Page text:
Angelica studies the intersection between the computing sciences and the cognitive sciences in the mid-twentieth century. Specifically she has done research on the life and work of Alan Turing and Ludwig Wittgenstein in the 1930s and the history of the Turing machine as a scientific, immaterial and metaphorical object. She currently is working on the influence of cybernetics and logical mathematics on trauma research in the mid-twentieth century and a history of language-systems as a model for the mind.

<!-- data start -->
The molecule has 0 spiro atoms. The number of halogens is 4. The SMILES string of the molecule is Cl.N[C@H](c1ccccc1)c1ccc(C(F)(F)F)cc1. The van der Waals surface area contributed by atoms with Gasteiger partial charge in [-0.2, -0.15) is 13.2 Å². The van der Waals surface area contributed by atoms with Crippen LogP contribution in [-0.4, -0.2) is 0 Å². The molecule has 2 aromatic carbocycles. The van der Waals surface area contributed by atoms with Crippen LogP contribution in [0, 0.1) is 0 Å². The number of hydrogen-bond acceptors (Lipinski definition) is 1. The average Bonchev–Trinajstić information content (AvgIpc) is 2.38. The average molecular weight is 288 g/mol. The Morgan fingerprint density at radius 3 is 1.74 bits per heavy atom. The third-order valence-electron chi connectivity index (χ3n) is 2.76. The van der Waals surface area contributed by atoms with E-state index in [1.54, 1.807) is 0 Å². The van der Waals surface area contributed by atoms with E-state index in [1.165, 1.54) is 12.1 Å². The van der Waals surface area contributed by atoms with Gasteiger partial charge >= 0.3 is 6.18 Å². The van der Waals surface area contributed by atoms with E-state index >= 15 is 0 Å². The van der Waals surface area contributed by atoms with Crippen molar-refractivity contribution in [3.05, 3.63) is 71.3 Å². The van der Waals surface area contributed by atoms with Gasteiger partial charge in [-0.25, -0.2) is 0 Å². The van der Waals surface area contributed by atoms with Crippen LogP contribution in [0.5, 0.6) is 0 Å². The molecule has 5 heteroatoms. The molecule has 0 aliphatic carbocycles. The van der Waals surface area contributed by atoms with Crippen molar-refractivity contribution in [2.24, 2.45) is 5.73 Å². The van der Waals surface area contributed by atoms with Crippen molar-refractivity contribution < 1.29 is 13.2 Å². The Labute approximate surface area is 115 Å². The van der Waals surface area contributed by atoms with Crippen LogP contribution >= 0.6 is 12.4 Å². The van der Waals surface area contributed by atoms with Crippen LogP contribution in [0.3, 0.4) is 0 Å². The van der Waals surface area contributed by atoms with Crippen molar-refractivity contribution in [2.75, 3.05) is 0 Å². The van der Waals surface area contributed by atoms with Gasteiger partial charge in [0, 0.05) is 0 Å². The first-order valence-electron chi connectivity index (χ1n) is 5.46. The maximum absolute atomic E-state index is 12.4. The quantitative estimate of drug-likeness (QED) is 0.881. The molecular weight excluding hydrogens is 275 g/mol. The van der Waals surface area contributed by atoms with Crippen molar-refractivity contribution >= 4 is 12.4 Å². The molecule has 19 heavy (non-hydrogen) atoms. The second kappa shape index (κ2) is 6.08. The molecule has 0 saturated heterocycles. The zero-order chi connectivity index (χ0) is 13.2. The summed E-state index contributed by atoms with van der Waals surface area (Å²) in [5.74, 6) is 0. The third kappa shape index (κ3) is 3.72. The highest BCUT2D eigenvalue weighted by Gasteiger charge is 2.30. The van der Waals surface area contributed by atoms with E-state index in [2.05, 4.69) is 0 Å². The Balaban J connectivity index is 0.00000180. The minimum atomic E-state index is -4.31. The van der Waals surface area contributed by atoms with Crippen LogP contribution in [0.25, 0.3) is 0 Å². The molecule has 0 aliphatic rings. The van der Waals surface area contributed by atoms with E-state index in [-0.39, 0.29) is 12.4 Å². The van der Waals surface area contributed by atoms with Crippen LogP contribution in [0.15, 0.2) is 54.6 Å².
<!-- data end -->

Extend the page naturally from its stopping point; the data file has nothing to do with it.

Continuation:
Angelica was raised in Seattle, Washington before attending high school in New Hampshire. Before arriving at Yale, she obtained a B.A. in history of science from Harvard University where she also did some work in the psychology of language development.